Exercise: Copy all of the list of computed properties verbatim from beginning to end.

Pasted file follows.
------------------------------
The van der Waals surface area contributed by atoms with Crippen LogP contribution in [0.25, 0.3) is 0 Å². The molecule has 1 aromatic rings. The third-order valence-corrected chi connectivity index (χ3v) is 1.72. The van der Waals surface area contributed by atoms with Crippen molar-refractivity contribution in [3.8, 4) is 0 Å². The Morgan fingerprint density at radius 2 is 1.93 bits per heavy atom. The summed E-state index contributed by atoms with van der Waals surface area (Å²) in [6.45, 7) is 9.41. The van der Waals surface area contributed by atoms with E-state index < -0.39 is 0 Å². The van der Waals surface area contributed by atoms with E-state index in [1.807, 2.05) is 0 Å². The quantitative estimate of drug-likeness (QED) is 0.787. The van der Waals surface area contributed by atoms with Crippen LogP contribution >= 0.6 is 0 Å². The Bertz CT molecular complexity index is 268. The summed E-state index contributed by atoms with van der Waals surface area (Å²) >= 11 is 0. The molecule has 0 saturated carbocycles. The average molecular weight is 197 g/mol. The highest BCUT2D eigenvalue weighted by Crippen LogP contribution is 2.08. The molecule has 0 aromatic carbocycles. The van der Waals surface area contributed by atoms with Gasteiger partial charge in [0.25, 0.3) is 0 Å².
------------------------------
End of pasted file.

The van der Waals surface area contributed by atoms with Crippen LogP contribution in [0.25, 0.3) is 0 Å². The molecule has 1 aromatic rings. The third-order valence-corrected chi connectivity index (χ3v) is 1.72. The van der Waals surface area contributed by atoms with Crippen molar-refractivity contribution in [3.8, 4) is 0 Å². The Morgan fingerprint density at radius 2 is 1.93 bits per heavy atom. The summed E-state index contributed by atoms with van der Waals surface area (Å²) in [6.45, 7) is 9.41. The van der Waals surface area contributed by atoms with E-state index < -0.39 is 0 Å². The van der Waals surface area contributed by atoms with E-state index in [1.807, 2.05) is 0 Å². The quantitative estimate of drug-likeness (QED) is 0.787. The van der Waals surface area contributed by atoms with Crippen LogP contribution >= 0.6 is 0 Å². The Bertz CT molecular complexity index is 268. The summed E-state index contributed by atoms with van der Waals surface area (Å²) >= 11 is 0. The molecule has 0 saturated carbocycles. The average molecular weight is 197 g/mol. The highest BCUT2D eigenvalue weighted by Crippen LogP contribution is 2.08. The molecule has 0 aromatic carbocycles. The van der Waals surface area contributed by atoms with Gasteiger partial charge in [0.25, 0.3) is 0 Å².